California Dreamin' (Of A Sunny Day)...

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Rain Washing Away Runways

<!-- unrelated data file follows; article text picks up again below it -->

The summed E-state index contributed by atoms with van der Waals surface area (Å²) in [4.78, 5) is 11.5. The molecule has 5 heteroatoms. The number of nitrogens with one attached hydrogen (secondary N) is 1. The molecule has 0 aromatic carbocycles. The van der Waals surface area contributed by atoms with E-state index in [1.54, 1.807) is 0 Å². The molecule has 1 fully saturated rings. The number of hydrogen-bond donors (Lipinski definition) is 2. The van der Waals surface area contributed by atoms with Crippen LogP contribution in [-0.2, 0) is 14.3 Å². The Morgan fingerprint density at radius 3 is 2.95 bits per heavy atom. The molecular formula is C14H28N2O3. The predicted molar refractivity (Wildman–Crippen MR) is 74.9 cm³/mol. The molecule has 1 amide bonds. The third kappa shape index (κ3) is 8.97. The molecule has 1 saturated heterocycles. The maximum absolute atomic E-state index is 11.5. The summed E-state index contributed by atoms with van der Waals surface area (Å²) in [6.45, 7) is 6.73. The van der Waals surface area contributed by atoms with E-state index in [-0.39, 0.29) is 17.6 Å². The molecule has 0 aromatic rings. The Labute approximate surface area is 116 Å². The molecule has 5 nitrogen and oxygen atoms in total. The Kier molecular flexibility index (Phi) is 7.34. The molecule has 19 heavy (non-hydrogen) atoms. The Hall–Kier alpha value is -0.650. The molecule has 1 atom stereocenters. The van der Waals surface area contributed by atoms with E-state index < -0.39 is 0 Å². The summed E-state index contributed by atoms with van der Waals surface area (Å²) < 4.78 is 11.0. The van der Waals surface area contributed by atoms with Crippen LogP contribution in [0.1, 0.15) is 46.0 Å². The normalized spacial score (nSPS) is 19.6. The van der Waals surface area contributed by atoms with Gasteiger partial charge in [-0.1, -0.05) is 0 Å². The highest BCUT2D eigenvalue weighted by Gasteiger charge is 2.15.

Rampant (and perhaps record-setting) rains in southern California have wrecked about one-third of the 2,650-foot runway at Santa Paula Airport, a busy, privately owned public-use GA field about 20 miles northwest of Los Angeles. Santa Paula is home to about 300 planes, many of them vintage. The banks of the Santa Clara River have been eroding since a five-day storm in January, and the (unusual for California) persistent periodic downpours have since made it worse. Last Tuesday, the overflowing river was cutting away at its banks and threatening hangars as well as the runway, and the airport closed. "Our effort now is to save what we've got left, with the hopes of repairing the damage and reopening this airport someday," airport director Bruce Dickenson, whose grandfather founded the airport in 1930, told The Los Angeles Times. AOPA has pledged to help airport officials work through the maze of state and federal assistance programs. "Seeing this vibrant airport literally washed away has been painful for pilots everywhere," said AOPA President Phil Boyer, who committed the resources of AOPA's Washington, D.C., office and the AOPA California regional representative to help.